S imon Le Bon has been the lead singer for Duran Duran for 30 years now. But he also serves as brash sex symbol, sulking poet-lyricist and even its spokesman when cornered on the telephone the night before opening a North American tour.
At this particular moment, Le Bon was busy trying to come up with a setlist of songs capable of satisfying several generations of Duran Duran fans, dating back to the early MTV days. I asked him how he goes about such a chore.
"That's very interesting as I'm just looking at a list now," he said. "We reckon the ratio of new songs to old can be one-third to two-thirds. … And then we look at it and play with it until we think the dynamics are right on paper. And then really all you can do is try it out on the audience."
The new songs are from All You Need Is Now, the band's 13th studio album, which was released in March. After a few sporadic appearances in major markets to promote the record, Duran Duran is finally getting around to a larger tour, including a stop Monday at Clearwater's Ruth Eckerd Hall.
It's an album Le Bon is particularly proud of, and it dominated our short conversation. Here are some highlights:
How important is it having fresh material to play live?
It stops us from being a greatest-hits band. It's as simple as that really. We don't want to be a band who just goes out and plays the old hits. We want to play new music because we get excited by it. Not only do we get excited by playing it live, because it makes the show more interesting for us, but it's also exciting to go into the studio to write it and record it.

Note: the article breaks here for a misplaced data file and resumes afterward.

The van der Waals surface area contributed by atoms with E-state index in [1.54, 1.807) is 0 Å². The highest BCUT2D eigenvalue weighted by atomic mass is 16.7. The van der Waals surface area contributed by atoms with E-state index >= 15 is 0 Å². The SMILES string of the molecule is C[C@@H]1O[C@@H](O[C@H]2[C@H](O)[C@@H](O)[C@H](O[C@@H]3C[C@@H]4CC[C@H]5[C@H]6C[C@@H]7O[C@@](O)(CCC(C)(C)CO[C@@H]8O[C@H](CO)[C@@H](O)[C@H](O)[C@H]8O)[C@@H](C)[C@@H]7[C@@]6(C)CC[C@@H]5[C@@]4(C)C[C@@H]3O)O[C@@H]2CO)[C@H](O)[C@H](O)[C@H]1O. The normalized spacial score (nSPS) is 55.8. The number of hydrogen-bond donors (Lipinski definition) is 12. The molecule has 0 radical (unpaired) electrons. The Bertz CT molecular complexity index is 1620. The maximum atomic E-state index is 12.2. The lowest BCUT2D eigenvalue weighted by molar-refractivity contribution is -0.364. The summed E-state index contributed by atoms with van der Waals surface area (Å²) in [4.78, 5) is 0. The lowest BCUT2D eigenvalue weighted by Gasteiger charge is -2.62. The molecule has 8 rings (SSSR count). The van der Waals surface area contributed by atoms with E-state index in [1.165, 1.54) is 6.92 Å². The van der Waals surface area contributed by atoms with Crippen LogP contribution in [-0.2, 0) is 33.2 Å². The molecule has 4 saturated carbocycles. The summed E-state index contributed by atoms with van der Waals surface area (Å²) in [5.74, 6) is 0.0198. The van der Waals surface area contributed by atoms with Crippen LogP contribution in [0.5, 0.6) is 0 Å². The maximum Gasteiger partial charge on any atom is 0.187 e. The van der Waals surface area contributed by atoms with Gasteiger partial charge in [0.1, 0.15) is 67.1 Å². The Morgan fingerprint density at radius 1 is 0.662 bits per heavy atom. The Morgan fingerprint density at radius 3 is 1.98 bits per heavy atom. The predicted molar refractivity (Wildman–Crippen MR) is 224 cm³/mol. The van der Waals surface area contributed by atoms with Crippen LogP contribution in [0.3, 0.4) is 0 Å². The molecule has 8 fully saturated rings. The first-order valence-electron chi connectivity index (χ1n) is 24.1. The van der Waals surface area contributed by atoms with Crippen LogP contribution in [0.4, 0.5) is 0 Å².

Critics describe the new album as a sequel to 1982's Rio, which had hits like Hungry Like the Wolf and Save a Prayer. Was the creative energy similar?
Yeah! I think it was actually. We were very fired up. Some things took us a while; some things were very instant. I don't feel it's that much different.
Is getting radio play for All You Need Is Now still an important goal?
Absolutely. Of course it's a goal. You want to get on the radio because it's still the way people get turned onto music, especially in this country.
But does the corporate nature of the radio biz today hinder that?
We've got support from a lot of radio stations on this album. [But] you're right. Radio has become more corporate and much more analyzed. You used to get stations with DJs who played exactly what they wanted to play and that was it. … It has changed now. It's become much more rigid.
You've had a front seat to watch the music business evolve for three decades. What's the silver lining to the digital age?
I think it's the ability to reach a different audience. It's happening more and more. We're getting through to a younger audience who I think would not have got into us if they walked into a record store and looked at record sleeves. In the same way, my daughter listens to George Harrison and Joni Mitchell because it's downloading on the Internet. They don't attach any age to it. They don't attach any kind of time. When she listens to Nick Drake, it's not music from the '60s, it's not a guy with big '60s hair who looks a bit like your dad when he was young. It's just music.
In 30 years of being a fan myself, I've never seen you live …
Oh, wow. That's neat.
… So what advice to give to a fan seeing Duran Duran in concert for the first time?
Just go to enjoy it. Have no expectations. Just go and enjoy yourself.
Steve Spears is host of Stuck in the '80s. Read more at tampabay.com/blogs/80s.